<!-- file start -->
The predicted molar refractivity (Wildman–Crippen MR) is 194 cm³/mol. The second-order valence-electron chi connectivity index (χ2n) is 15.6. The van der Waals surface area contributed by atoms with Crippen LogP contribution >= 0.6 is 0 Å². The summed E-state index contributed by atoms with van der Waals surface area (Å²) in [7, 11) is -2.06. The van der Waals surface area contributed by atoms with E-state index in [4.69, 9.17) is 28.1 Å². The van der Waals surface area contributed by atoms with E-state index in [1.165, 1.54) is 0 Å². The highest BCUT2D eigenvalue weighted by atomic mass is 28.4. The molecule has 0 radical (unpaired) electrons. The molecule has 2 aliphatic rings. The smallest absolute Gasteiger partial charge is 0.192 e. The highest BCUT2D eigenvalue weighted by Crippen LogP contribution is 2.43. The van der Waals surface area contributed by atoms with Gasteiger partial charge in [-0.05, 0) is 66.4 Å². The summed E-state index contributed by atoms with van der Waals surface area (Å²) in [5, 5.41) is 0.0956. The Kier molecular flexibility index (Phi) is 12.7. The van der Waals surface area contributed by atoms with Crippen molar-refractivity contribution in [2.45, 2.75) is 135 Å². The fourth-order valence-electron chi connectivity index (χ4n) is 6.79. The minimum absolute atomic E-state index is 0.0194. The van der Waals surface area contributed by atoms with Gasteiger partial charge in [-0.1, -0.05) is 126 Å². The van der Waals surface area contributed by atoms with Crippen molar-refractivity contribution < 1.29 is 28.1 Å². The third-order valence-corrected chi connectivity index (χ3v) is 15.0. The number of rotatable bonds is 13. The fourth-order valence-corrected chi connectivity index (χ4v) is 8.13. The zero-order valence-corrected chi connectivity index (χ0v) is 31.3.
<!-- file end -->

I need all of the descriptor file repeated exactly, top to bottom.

The predicted molar refractivity (Wildman–Crippen MR) is 194 cm³/mol. The second-order valence-electron chi connectivity index (χ2n) is 15.6. The van der Waals surface area contributed by atoms with Crippen LogP contribution >= 0.6 is 0 Å². The summed E-state index contributed by atoms with van der Waals surface area (Å²) in [7, 11) is -2.06. The van der Waals surface area contributed by atoms with E-state index in [4.69, 9.17) is 28.1 Å². The van der Waals surface area contributed by atoms with E-state index in [1.165, 1.54) is 0 Å². The highest BCUT2D eigenvalue weighted by atomic mass is 28.4. The molecule has 0 radical (unpaired) electrons. The molecule has 2 aliphatic rings. The smallest absolute Gasteiger partial charge is 0.192 e. The highest BCUT2D eigenvalue weighted by Crippen LogP contribution is 2.43. The van der Waals surface area contributed by atoms with Gasteiger partial charge in [-0.05, 0) is 66.4 Å². The summed E-state index contributed by atoms with van der Waals surface area (Å²) in [5, 5.41) is 0.0956. The Kier molecular flexibility index (Phi) is 12.7. The van der Waals surface area contributed by atoms with Crippen molar-refractivity contribution in [2.45, 2.75) is 135 Å². The fourth-order valence-electron chi connectivity index (χ4n) is 6.79. The minimum absolute atomic E-state index is 0.0194. The van der Waals surface area contributed by atoms with Gasteiger partial charge in [-0.1, -0.05) is 126 Å². The van der Waals surface area contributed by atoms with Crippen molar-refractivity contribution < 1.29 is 28.1 Å². The third-order valence-corrected chi connectivity index (χ3v) is 15.0. The number of rotatable bonds is 13. The fourth-order valence-corrected chi connectivity index (χ4v) is 8.13. The zero-order valence-corrected chi connectivity index (χ0v) is 31.3.